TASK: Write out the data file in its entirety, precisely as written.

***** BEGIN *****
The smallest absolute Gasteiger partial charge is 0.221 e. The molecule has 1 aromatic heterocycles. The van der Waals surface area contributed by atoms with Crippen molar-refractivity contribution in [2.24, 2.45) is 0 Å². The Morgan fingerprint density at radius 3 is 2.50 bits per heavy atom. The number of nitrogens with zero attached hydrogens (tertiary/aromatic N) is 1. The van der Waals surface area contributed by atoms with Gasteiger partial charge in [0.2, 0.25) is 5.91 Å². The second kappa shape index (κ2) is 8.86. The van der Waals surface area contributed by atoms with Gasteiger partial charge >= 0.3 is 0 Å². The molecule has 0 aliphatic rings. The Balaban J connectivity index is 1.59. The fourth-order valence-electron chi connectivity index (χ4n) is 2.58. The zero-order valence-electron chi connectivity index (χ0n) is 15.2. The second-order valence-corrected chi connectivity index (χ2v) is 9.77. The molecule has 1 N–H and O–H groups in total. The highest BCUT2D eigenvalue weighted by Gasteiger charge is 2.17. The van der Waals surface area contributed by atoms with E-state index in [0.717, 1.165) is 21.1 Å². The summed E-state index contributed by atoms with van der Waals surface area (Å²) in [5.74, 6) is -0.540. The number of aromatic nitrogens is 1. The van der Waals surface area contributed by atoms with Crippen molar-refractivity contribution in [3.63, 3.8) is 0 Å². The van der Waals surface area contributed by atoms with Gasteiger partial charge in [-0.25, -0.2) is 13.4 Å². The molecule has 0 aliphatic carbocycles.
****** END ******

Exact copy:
The smallest absolute Gasteiger partial charge is 0.221 e. The molecule has 1 aromatic heterocycles. The van der Waals surface area contributed by atoms with Crippen molar-refractivity contribution in [2.24, 2.45) is 0 Å². The Morgan fingerprint density at radius 3 is 2.50 bits per heavy atom. The number of nitrogens with zero attached hydrogens (tertiary/aromatic N) is 1. The van der Waals surface area contributed by atoms with Gasteiger partial charge in [0.2, 0.25) is 5.91 Å². The second kappa shape index (κ2) is 8.86. The van der Waals surface area contributed by atoms with Gasteiger partial charge >= 0.3 is 0 Å². The molecule has 0 aliphatic rings. The Balaban J connectivity index is 1.59. The fourth-order valence-electron chi connectivity index (χ4n) is 2.58. The zero-order valence-electron chi connectivity index (χ0n) is 15.2. The second-order valence-corrected chi connectivity index (χ2v) is 9.77. The molecule has 1 N–H and O–H groups in total. The highest BCUT2D eigenvalue weighted by Gasteiger charge is 2.17. The van der Waals surface area contributed by atoms with E-state index in [0.717, 1.165) is 21.1 Å². The summed E-state index contributed by atoms with van der Waals surface area (Å²) in [5.74, 6) is -0.540. The number of aromatic nitrogens is 1. The van der Waals surface area contributed by atoms with Crippen molar-refractivity contribution in [3.63, 3.8) is 0 Å². The van der Waals surface area contributed by atoms with Gasteiger partial charge in [-0.25, -0.2) is 13.4 Å². The molecule has 0 aliphatic carbocycles.